The experience that significantly influenced my practice as a nurse was dealing with a patient who was expecting their inevitable passing as well as their family who had to overcome the grief and the struggle of knowing that their loved one will soon be gone. The family wanted to do everything they could to improve the patient’s stay at the hospital, and the latter felt at peace when his son and wife came to visit. However, as COVID-19 broke out, severe restrictions were placed on hospital visits, which meant that the family could no longer be allowed. I decided to step up and become the patient’s visitor and companion to ensure that he received the necessary level of support and human interaction, which turned out to be crucial in his case.
The situation could be analyzed from the standpoint of three patterns from Carper’s ways of knowing, such as personal, ethical, and aesthetic (Garrett & Cutting, 2015). The personal pattern calls for deriving nursing experience, knowledge, and attitudes from emotional empathy and self-understanding (Garrett & Cutting, 2015), which is often concerned with imagining oneself in the position of the patient. I thought about the hypothetical scenario in which I was terminally ill, but my family was not allowed to visit. I would have also wished someone, anyone, to spend some time with me, talk, and offer a supportive shoulder. Putting myself in the patient’s shoes prompted the decision to provide some companionship to the patient. Thus, personal knowing allowed for the establishment of an authentic and therapeutic relationship with the patient and improved the quality of care with the help of integrity and wholeness.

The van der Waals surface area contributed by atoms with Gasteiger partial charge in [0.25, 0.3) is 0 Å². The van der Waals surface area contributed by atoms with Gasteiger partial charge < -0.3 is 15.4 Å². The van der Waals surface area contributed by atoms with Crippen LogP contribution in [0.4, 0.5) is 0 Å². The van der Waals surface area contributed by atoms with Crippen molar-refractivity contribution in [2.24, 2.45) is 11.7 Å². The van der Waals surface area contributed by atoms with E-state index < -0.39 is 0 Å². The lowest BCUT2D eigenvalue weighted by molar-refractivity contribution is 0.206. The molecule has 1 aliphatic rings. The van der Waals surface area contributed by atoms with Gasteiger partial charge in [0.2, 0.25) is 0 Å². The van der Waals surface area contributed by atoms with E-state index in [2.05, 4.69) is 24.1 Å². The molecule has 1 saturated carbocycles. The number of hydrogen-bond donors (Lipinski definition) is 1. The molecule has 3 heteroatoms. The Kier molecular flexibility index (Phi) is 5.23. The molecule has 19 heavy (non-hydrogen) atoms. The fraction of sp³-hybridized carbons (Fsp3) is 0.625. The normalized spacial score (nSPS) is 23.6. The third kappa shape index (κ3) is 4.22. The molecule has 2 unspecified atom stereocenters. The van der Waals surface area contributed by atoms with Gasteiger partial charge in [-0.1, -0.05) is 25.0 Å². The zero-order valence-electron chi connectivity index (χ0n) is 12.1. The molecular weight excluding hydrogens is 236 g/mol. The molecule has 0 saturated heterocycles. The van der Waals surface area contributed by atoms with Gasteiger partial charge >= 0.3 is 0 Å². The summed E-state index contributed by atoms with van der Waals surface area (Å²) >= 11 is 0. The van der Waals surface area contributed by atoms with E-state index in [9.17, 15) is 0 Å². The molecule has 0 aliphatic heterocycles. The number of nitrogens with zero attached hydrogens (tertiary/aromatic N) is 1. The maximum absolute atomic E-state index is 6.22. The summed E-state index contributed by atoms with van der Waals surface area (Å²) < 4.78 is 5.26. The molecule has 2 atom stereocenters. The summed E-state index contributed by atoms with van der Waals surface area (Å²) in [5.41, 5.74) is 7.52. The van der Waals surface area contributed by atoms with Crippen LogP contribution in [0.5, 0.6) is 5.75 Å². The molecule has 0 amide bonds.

Ethical knowing allows nurses to develop their own moral codes and the sense of knowing what is right and what is wrong. Considering the obligation of nursing professionals to protect and respect the life of their patients, the deliberate actions are expected to align with the Code of Ethics for Nurses that helps develop a moral code (Green, 2018). Although the situation with the patient was complicated, the goal of improving care quality and patient well=being came at the forefront. Through offering support and guidance to a patient awaiting his death, I acted in accordance with the nurses’ code of ethics, becoming the person who was the closest to the individual at the most challenging time in his life.
Finally, aesthetic knowing approaches nursing as an “art,” thus taking all of the other ways of knowing and creating a new understanding of a situation (Henry, 2018). Because nursing is a holistic and human discipline, it was essential to ensure that the patient’s care was as smooth and stress-free as possible to provide a peaceful environment in which he would feel safe. This way of knowledge allowed me to look deeper into the problem of visitors not being allowed at the hospital and come to a solution of becoming the visitor. This decision was highly beneficial to the patient who was left on his own, thinking about the upcoming death. Instead, becoming a ‘guardian angel’ for some time made me as a nurse proud of the care that we offer and strengthen the overall connection to the nursing practice and its unique ways. Overall, the situation allowed me as a nurse to understand that patients need support from their families. When there is no such opportunity, nurses should step up and become the critical support systems for their patients at hospitals.
Garrett, B. M., & Cutting, R. L. (2015). Ways of knowing: realism, non-realism, nominalism and a typology revisited with a counter perspective for nursing science. Nursing Inquiry, 22(2), 95-105.
Green, C. (2018). A philosophical model of the nature of nursing. Nursing Research, 67, 93-98.
Henry, D. (2018). Rediscovering the art of nursing to enhance nursing practice. Nursing Science Quarterly, 31, 47-54.